History & Cemetery

20150119_115911Founded in 1737, the present building was erected in 1771.

The following includes excerpts from The Presbyterian Parish of Deerfield Street (Revised) by F. Alan Palmer.

The history of that portion of the Cohansey Precinct known as “Deerfield” begins, for our purpose, in the year of 1725 when Benjamin Davis traveled to Burleighton, the capital of West Jersey, and purchased a tract of land located more or less in the northwestern section of [John] Fenwick’s third purchase from the Indians and which at that time was a portion of Salem County…. Since the area was unsettled, there was no local place name to identify the spot other than that it lay to the east of the upper reaches of the Cohansey River. To Benjamin Davis, the first major landowner fell the honor of being permitted to call his purchase of 1,000 acres by whatever name he wished….

The pioneers who in turn settled on the land near Ben Davis found neighbors in the area. Judge L.Q.C. Elmer in his history of Cumberland County says there was a considerable tribe of Lenni Lenape Indians living near Cedar Grove (Seeley) along the Cohansey Creek…. In the old section of the Presbyterian cemetery there are said to be a number of Indian graves….

By 1732 a sufficient number of persons were living in the area to justify the erection of a log school house. The general location of the school is known to have been near the foundations of an old bridge that still remains just east of the Chapel Yard cemetery across from the church. This school was also used as a meeting house by the residents of Deerfield and it was there they conducted their first religious services. By 1737 the school became inadequate for this purpose because of the increased number of persons attending public worship and the Presbyterian Society built their first meeting house, also of logs, upon ground given them for that purpose by Abraham Garrison….

It was in this primitive Log Meeting House that the entire ministry of Andrew Hunter (1747-1760) was conducted when serving as the pastor to the combined congregations of Deerfield and Greenwich. The Greenwich congregation had eleven years earlier replaced their own log church with a brick structure said to have been the largest such building in Salem County. It was to the little “Log Church in the Forest” that Enoch Green came in 1767. Although a part of Mr. Green’s previous ministry had been in Egg Harbor and he was accustomed to rustic surroundings, he had come to Deerfield from a temporary pastorate near Princeton, and he very quickly persuaded his new congregation to give thought to the replacement of the picturesque church constructed of fragrant cedar logs….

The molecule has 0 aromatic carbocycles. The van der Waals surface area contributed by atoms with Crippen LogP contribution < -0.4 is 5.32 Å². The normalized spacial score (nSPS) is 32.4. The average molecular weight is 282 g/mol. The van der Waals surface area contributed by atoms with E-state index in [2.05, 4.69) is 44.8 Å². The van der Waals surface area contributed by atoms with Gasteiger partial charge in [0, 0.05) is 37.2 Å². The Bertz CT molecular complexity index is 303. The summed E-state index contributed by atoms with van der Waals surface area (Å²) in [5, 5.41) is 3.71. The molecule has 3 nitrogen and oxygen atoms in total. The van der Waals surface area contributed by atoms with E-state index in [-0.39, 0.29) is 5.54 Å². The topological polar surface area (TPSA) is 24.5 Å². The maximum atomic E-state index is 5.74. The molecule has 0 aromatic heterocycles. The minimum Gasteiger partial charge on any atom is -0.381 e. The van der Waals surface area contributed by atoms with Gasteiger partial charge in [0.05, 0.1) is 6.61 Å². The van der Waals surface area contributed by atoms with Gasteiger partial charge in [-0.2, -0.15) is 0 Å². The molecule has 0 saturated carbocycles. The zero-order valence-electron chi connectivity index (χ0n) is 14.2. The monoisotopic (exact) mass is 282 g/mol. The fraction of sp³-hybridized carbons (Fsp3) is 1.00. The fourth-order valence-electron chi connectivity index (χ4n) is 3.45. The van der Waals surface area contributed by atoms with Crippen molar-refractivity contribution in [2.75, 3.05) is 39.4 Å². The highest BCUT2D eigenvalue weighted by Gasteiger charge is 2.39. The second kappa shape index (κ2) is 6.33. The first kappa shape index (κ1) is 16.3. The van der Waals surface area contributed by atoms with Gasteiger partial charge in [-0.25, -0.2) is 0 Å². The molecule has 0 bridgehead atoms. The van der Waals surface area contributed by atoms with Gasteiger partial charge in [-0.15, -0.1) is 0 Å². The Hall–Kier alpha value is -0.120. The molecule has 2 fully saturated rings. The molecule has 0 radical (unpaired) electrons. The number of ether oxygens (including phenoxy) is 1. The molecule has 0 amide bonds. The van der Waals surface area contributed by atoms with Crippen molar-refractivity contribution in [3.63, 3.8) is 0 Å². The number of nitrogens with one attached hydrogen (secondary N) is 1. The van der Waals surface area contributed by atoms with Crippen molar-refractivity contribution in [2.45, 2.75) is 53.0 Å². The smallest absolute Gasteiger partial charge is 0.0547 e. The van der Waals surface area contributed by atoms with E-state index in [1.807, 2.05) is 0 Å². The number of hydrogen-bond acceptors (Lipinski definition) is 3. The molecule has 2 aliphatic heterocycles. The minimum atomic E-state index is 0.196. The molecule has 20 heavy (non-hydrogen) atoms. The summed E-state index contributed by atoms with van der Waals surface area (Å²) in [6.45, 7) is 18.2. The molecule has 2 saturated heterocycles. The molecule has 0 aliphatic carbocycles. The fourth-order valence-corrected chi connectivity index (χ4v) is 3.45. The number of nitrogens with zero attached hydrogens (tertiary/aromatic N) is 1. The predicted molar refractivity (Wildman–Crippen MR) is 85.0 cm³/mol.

Soon after the installation of the Rev. Enoch Green in 1767 the people began gathering stone in preparation for the new Meeting House…. On the 25th of May 1771, a tract of land, triangular in shape and containing approximately one-third of an acre, was purchased from Daniel Ogden and Azariah Moore, on which the new Meeting House was even then in the process of being built….

The church at Deerfield is constructed of a material known as “Jersey Sandstone” which is a conglomerate of sand and pebbles bound together with iron ore. This was a material particularly familiar to Enoch Green who had served as an itinerant preacher in that part of Atlantic County then known as “Egg Harbor”, where were located the active iron foundries at Batso and Weymouth which at that time produced most of the iron made in the colonies…. When the building is examined it is obvious that the large regularly formed stones were used on the side facing the road and on the south side; small irregular stones were used in the walls toward the north and the stream where they would not be visible to passersby….

There was no tower or bell on this or any other Presbyterian Church. Such extensions of worship to the Calvinists of that day represented the Church of England or even the Roman Church. Bear in mind, the Presbyterians who built their house of worship in Deerfield were stern Puritans to whom any sort of symbolism smacked of idolatry….

The third piece of property immediately adjacent to the church was acquired from Uriah Davis and his wife Sarah in the year of 1792…. This small tract of land immediately north of the church, and which crossed the road to form part of what is now the “Chapel Yard” contained a trifle more than one and a half acres for which the congregation paid the sum of eight pounds and thirteen shillings “in gold and silver money.” … In 1810 the tract of land on which the Education Building is now standing was sold to the congregation for the sum of one dollar. This lot contained three-quarters of an acre….

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20150119_115722 (3)CEMETERY
The cemetery at Deerfield Presbyterian speaks volumes to the history of this church.